Some Mosques Attacked, but Iraq Relatively Calm

Several Sunni mosques have been attacked in apparent retaliation for the bombing of a Shiite shrine in Samarra. At least four people were killed in the most recent violence, but increased security and a curfew kept most of Iraq calm.

Police in Basra said six people were also wounded when the Kawaz, Othman, al-Abayshi and Basra Grand mosques were hit by rocket-propelled grenades shortly after Wednesday's bombing in Samarra. Four Sunni mosques near Baghdad were also attacked several hours after the two minarets at the Askariya Shiite shrine were toppled.

Sunni insurgents were blamed for Wednesday's attack on the shrine, one of Iraq's most holy sites for Shiite Muslims. A bombing of the same mosque last year resulted in a bloody, sectarian confrontation between Shiites and Sunnis that left hundreds dead.

Immediately after the shrine was bombed, Iraqi Prime Minister Nouri al-Maliki put Baghdad and Samarra under an indefinite curfew in hopes of heading off a wave of violence. He also restricted vehicular traffic through Baghdad, a measure that is expected to remain in place until Saturday.

In addition, U.S. and Iraqi military patrols increased security on the streets of Baghdad and set up additional checkpoints on roads leading to the Sadr City neighborhood, a stronghold of Shiite cleric Muqtada al-Sadr's Mahdi Army militia.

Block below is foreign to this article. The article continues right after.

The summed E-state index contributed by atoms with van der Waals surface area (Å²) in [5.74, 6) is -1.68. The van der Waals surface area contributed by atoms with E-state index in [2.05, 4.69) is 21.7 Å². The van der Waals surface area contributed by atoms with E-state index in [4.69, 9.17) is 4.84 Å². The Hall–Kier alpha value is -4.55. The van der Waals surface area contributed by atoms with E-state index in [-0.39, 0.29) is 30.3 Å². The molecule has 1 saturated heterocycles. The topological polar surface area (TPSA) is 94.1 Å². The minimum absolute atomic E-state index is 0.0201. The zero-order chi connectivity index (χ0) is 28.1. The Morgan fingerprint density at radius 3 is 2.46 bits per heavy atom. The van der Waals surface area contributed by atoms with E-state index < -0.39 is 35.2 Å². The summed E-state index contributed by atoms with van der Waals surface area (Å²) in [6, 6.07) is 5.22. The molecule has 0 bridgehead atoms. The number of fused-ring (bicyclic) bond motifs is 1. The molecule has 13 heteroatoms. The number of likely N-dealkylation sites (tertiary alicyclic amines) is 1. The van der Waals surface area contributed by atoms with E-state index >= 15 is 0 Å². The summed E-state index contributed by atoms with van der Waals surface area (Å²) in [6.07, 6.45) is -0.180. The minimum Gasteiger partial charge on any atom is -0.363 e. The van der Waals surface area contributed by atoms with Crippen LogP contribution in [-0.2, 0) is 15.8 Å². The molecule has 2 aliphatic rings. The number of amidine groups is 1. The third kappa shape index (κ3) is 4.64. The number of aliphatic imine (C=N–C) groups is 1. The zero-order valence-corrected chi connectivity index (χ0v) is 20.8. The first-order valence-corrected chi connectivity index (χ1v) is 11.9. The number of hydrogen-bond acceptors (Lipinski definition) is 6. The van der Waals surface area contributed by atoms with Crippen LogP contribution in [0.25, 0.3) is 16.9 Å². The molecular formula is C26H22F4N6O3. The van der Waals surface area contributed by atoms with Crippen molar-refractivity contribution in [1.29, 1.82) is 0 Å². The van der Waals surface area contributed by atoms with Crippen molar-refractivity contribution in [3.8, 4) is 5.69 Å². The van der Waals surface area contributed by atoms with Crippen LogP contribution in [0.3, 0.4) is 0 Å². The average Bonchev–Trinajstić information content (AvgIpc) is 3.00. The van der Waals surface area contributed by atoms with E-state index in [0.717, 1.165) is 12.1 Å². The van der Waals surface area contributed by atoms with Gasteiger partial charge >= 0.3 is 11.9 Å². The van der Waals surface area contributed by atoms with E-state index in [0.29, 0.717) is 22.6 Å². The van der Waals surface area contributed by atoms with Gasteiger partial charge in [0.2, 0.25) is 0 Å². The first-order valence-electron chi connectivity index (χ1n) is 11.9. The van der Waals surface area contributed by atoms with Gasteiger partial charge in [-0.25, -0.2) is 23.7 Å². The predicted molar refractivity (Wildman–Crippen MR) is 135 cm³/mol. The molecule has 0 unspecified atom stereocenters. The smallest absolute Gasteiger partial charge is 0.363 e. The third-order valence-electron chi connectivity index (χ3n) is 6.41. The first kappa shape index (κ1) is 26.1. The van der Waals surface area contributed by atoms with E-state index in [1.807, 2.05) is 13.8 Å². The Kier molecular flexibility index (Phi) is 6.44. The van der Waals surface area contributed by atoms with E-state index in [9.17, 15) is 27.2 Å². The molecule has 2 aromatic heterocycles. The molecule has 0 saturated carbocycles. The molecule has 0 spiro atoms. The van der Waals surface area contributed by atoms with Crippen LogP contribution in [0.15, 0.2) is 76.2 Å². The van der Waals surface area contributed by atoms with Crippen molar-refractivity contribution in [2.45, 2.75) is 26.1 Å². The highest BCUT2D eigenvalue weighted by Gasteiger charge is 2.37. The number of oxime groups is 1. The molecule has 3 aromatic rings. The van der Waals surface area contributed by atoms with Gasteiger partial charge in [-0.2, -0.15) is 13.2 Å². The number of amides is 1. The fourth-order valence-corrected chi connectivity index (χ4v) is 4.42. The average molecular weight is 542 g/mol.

Radical Shiite cleric Muqtada al-Sadr has called for a three-day mourning period to mark the minarets' destruction, but he also asked that demonstrations be peaceful. Hundreds of Shiites marched through the streets of the Sadr City, and peaceful demonstrations also took place in Kut, Diwaniyah, Najaf and Basra — predominantly Shiite cities in southern Iraq.

In the mid-afternoon, explosions rocked central Baghdad, and smoke billowed over the American-guarded Green Zone, which houses the U.S. and British embassies, as well as the offices of the Iraqi government.

A witness inside the zone, who spoke on condition of anonymity because of the sensitivity of his job, said about half a dozen mortar rounds fell in the area.

At least one rocket also fell near the entrance to the Rasheed Hotel, about 150 yards from Iraq's parliament, but there was no evidence of any casualties.

U.S. military officials said Iraqi forces arrested the Emergency Service Unit commander and 12 policemen responsible for security at the shrine when it was bombed.

From The Associated Press reports.

Comments

 

Please keep your community civil. All comments must follow the NPR.org Community rules and terms of use, and will be moderated prior to posting. NPR reserves the right to use the comments we receive, in whole or in part, and to use the commenter's name and location, in any medium. See also the Terms of Use, Privacy Policy and Community FAQ.